At first glance, the Phantom 820 looks like the other cases in NZXT's successful Phantom series. The reason for its higher price starts to become clearer as you take a closer look. The plastic parts are beefier, and they have a matte appearance that matches the finish on the case's metal parts. We consider this a definite step up from the piano black finish found on less expensive Phantom cases (though it's worth noting that NZXT sells this model in matte black and white, too).
It'd be nice if the paint were a little more scratch-resistant, as we noticed that the side-panel thumb screws eat into the finish visibly the first time you tighten them down. The same goes for the quick-release mechanism on the 5.25” drive bays. For that matter, any part of the case's surface can be accidentally marred if you bump it up against a rough surface. Buy it, build it, and leave it in one place, we'd suggest.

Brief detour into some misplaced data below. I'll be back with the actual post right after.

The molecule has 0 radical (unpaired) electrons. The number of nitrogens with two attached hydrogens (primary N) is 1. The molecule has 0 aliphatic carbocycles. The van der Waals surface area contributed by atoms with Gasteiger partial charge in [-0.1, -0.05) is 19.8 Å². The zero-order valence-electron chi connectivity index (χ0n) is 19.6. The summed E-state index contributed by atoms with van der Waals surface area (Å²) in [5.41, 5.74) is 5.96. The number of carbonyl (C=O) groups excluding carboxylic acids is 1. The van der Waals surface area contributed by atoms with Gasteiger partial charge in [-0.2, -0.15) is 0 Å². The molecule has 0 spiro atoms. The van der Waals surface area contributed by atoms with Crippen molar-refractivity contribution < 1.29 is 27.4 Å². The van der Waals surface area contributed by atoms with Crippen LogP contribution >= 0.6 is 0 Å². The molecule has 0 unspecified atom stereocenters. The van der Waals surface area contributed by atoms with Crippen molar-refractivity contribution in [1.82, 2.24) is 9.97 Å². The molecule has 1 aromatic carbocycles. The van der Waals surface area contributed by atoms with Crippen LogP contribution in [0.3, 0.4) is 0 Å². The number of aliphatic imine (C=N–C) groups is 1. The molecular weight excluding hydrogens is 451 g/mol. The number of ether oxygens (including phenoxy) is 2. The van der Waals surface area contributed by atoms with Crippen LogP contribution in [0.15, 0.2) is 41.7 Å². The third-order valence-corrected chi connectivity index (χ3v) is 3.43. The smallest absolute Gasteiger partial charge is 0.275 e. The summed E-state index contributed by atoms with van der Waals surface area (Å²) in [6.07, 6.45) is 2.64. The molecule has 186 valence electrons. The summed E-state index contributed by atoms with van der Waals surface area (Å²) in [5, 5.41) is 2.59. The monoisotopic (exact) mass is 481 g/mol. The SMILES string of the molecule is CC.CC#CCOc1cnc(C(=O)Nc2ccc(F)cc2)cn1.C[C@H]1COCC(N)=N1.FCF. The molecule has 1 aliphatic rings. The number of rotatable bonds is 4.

The case is put together well, though. All of its parts fit snugly together and no large gaps are left. We're happy to report that, quality-wise, NZXT meets the standards we'd expect from a $250 case.
Our only critique is that the three thumb screws used to fasten the side panels are somewhat hard to turn, and probably could have been implemented better. Corsair does this particularly well with its cases.
- Meet NZXT's Phantom 820 Case
- Technical Specifications And Inside The Box
- Exterior Finish And Materials
- Under The Plastic
- Cooling Design And Fans
- Dust Filters And Prevention
- Power Supply Installation
- Storage Installation
- Motherboard Installation
- Factory-Installed Lighting
- Temperature And Noise
- NZXT Phantom 820: A Good Case With Some Small Problems